Dark Traditions

This Saturday we celebrate Skull Sunday.

Bremanger #1

Bremanger #1

In two days time I’m leaving for Spain to not celebrate Christmas. This is an attempt to make the Christmas holiday an actual holiday (also to escape Norway’s soggy winter darkness). But before ditching all traditions, let’s observe some traditions.

Bremanger #2. Family photographs

Bremanger #2. Family photographs

Skull Sunday is a perversion of old traditions observed through need, transformed into a celebration itself. I’ve touched upon the topic before: It’s the annual eating of boiled sheep heads.

Bremanger #3

Bremanger #3

Bremanger is the island where my father grew up. The default weather here is shite. This close to winter solstice daylight lasts only for a few measly hours. The dark grey landscape is regularly lit with vulgar Christmas displays. Neon santas riding neon reindeers through neon snow are out of place in more ways than one. Mostly because this doesn’t feel like winter at all. Outside temperature was close to 13 centigrades when I got up at nine this morning. That’s a nicer temperature than we had mid summer.

Winds are rocking the old house, darkness is creeping in, half eaten half heads of lamb are piling up on the kitchen table.

It all feels very wrong in just the right way.

Bremanger #4. Workbench

Bremanger #4. Workbench

Bremanger #5. Cigarette Jesus

Bremanger #5. Cigarette Jesus

Bremanger #6. Food cooking

Bremanger #6. Food cooking

Bremanger #7. Potato

Bremanger #7. Potato

Bremanger #8. Christmas

Bremanger #8. Christmas

Bremanger #9. Food is ready

Bremanger #9. Food is ready

Bremanger #10. Road off the island (closed)

Bremanger #10. Road off the island (closed)

Skull Sunday

Ever had a staring contest with dinner?

Skull Sunday #1. Serves three

Skull Sunday #1. Serves three

When I photograph food for clients, we’re usually speaking of the gourmet stuff, prepared and styled to look its very best: let’s say scallops hand picked by the restaurant’s own divers, seared to perfection and carefully arranged in their shells on a sculpted mound of sea salt and… you get the picture. All at a price point that could probably get you a decent secondhand car in any former Soviet satellite state.

Skull Sunday #2. Bremanger

Skull Sunday #2. Bremanger

This is of course pretty far removed from what most of us consider everyday meals. But on the opposite end of the scale, and for many as equally removed from the everyday as a Michelin starred restaurant, you find the hardcore tradionalism. Food customs observed through nostalgia, mostly by the older generation. Such as Skull Sunday.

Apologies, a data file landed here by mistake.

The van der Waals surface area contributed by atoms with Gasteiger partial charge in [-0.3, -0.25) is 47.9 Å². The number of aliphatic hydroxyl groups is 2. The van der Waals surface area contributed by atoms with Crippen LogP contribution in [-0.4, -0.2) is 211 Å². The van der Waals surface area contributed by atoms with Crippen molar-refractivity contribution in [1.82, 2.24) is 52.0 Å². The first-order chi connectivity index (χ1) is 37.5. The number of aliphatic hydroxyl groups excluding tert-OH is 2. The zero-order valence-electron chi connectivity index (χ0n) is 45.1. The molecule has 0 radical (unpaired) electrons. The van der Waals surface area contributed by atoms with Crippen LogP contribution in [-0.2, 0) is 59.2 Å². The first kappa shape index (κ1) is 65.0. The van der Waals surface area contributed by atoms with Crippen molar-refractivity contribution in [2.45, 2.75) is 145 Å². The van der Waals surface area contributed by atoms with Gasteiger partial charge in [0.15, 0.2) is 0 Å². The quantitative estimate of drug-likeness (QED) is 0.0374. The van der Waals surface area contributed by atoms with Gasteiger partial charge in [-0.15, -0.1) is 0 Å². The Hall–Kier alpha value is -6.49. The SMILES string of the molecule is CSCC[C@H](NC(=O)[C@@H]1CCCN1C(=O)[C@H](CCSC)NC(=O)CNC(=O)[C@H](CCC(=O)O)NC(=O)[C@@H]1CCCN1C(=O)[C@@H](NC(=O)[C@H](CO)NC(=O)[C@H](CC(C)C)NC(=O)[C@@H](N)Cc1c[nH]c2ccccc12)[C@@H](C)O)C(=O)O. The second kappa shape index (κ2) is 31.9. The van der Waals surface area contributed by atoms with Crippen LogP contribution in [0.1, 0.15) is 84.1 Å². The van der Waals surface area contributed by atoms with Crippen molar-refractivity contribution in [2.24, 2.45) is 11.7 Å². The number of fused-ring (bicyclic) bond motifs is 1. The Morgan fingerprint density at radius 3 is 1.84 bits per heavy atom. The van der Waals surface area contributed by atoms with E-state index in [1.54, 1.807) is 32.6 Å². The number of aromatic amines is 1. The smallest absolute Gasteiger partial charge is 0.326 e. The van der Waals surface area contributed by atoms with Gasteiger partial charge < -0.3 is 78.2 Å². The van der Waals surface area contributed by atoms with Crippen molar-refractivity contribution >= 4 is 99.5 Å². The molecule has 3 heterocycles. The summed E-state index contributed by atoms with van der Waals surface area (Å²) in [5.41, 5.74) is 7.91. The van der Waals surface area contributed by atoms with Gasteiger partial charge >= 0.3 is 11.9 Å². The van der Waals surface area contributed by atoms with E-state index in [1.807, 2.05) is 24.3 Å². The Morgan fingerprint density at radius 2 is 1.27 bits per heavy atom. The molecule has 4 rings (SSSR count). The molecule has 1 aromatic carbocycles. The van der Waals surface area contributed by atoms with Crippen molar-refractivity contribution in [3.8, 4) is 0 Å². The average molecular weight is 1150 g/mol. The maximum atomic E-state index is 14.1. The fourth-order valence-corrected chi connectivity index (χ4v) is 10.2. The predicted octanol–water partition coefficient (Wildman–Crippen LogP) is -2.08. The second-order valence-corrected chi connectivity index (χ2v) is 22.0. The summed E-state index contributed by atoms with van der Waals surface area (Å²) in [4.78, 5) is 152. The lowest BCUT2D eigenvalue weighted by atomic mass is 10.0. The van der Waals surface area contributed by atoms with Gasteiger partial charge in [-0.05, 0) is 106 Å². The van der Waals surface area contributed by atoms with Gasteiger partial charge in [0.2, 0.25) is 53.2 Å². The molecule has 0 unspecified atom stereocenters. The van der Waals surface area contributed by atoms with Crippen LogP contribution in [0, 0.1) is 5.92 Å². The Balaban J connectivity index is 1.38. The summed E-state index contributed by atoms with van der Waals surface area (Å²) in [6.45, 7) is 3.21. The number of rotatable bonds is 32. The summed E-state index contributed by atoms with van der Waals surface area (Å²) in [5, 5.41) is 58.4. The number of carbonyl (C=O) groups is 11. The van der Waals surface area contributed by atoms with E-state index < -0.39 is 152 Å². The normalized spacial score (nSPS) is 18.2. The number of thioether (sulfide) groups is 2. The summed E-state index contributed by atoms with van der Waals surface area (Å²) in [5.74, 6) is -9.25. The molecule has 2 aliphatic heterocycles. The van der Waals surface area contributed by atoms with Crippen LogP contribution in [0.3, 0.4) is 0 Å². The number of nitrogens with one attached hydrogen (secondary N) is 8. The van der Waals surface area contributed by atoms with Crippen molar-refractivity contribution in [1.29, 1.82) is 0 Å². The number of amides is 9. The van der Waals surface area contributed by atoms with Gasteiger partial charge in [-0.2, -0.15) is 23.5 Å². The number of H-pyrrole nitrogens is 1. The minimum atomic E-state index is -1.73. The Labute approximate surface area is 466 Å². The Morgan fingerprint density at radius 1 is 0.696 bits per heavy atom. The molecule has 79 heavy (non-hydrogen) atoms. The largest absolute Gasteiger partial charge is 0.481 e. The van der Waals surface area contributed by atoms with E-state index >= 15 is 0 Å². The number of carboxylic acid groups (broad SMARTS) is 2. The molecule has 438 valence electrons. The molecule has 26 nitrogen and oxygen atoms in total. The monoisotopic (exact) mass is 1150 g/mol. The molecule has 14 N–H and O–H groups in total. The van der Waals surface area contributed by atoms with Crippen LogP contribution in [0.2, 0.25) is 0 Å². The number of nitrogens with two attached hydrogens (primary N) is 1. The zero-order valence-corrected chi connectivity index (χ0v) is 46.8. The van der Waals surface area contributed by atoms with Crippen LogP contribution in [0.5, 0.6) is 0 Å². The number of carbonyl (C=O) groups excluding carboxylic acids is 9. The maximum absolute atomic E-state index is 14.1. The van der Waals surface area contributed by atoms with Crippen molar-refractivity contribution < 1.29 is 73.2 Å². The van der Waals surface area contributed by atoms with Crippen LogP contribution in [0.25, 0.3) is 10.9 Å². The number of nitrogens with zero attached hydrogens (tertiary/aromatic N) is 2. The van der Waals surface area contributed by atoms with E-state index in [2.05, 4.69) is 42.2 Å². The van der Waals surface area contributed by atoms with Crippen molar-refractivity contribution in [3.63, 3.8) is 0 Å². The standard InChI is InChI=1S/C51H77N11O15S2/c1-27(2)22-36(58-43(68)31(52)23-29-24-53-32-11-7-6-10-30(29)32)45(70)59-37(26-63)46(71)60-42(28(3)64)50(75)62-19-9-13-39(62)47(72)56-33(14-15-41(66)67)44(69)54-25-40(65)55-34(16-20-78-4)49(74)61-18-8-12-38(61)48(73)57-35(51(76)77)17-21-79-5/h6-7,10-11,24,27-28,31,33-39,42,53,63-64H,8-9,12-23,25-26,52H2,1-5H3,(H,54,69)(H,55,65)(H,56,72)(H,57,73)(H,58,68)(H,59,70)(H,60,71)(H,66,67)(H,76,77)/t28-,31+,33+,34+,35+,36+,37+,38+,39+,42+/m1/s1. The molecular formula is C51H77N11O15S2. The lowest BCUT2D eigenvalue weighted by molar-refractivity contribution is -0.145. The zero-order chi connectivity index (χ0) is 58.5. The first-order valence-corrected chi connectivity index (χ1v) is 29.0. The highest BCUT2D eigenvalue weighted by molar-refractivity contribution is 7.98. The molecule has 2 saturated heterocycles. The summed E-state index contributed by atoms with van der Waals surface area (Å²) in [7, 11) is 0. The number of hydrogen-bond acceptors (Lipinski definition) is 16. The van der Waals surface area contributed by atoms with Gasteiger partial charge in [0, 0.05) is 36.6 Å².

Skull Sunday #3. Bremanger. Again

Skull Sunday #3. Bremanger. Again

Skull Sunday #2. Simmering sheep

Skull Sunday #4. Simmering

Let’s set the scene. I wake up in a tiny bedroom in my grandmother’s house on the island of Bremanger. My dad or perhaps one of his brothers must have slept here as a kid. Old music posters of Ian Anderson, Marc Bolan, Suzi Quatro and some local 70s bands unheard of even in Norway are still gracing the walls, or rather, covering holes in even older wallpaper. Fat, lazy winter flies are buzzing like small drunken helicopters. Gusts of wind reaching storm strength are shaking the entire house, having torn off the roof of a community house a few nights before. In a basement periodically flooded, on an old electrical stove top, sheep heads are boiling.

Skull Sunday #2. Blink, blink

Skull Sunday #5. Blink, blink

Skjeltesøndag – literally “skull sunday” – is traditionally a local variation on the old concept of the dirty Sunday, the last Sunday before Christmas when after cleaning the house one was allowed to wear everyday clothes to the dinner table, to save one’s formal attire for Christmas. In the same vein, one was also supposed to save the good foods for Christmas, on this day eating lesser foods such as the heads of sheep. Only that somewhere along the way sheep heads made the transition from a lesser food to something of a celebration in itself. A delicacy, actually.

Go figure.

FAQ

Is it any good?
Actually, the meat is quite tasty, this is after all, just lamb meat. But I’ll willingly admit that I find the overall experience quite disturbing. There is something about food that stares back.

Speaking of which – do you eat the eye?
Hell no. But my great grandmother did. Lustily, I am told.

Is it even legal?
Lamb heads are. Adult head production is forbidden due to fear of scrapies.